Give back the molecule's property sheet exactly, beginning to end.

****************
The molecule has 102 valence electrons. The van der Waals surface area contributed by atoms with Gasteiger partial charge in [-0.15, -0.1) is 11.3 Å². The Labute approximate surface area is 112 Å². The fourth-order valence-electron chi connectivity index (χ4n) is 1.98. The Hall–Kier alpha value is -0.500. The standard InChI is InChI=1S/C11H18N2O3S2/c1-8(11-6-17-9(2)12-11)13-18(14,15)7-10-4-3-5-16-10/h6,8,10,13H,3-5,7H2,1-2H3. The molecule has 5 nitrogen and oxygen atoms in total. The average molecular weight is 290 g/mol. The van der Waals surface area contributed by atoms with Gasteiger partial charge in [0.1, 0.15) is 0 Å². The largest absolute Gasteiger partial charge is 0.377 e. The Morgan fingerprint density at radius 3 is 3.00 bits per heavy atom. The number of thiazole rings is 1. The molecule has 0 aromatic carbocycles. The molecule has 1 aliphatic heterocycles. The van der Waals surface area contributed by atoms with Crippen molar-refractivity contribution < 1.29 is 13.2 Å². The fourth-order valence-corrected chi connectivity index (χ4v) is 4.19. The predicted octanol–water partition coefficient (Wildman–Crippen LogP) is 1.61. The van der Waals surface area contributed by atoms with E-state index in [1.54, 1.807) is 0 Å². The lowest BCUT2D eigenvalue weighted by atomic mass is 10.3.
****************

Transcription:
The molecule has 102 valence electrons. The van der Waals surface area contributed by atoms with Gasteiger partial charge in [-0.15, -0.1) is 11.3 Å². The Labute approximate surface area is 112 Å². The fourth-order valence-electron chi connectivity index (χ4n) is 1.98. The Hall–Kier alpha value is -0.500. The standard InChI is InChI=1S/C11H18N2O3S2/c1-8(11-6-17-9(2)12-11)13-18(14,15)7-10-4-3-5-16-10/h6,8,10,13H,3-5,7H2,1-2H3. The molecule has 5 nitrogen and oxygen atoms in total. The average molecular weight is 290 g/mol. The van der Waals surface area contributed by atoms with Gasteiger partial charge in [0.1, 0.15) is 0 Å². The largest absolute Gasteiger partial charge is 0.377 e. The Morgan fingerprint density at radius 3 is 3.00 bits per heavy atom. The number of thiazole rings is 1. The molecule has 0 aromatic carbocycles. The molecule has 1 aliphatic heterocycles. The van der Waals surface area contributed by atoms with Crippen molar-refractivity contribution < 1.29 is 13.2 Å². The fourth-order valence-corrected chi connectivity index (χ4v) is 4.19. The predicted octanol–water partition coefficient (Wildman–Crippen LogP) is 1.61. The van der Waals surface area contributed by atoms with E-state index in [1.54, 1.807) is 0 Å². The lowest BCUT2D eigenvalue weighted by atomic mass is 10.3.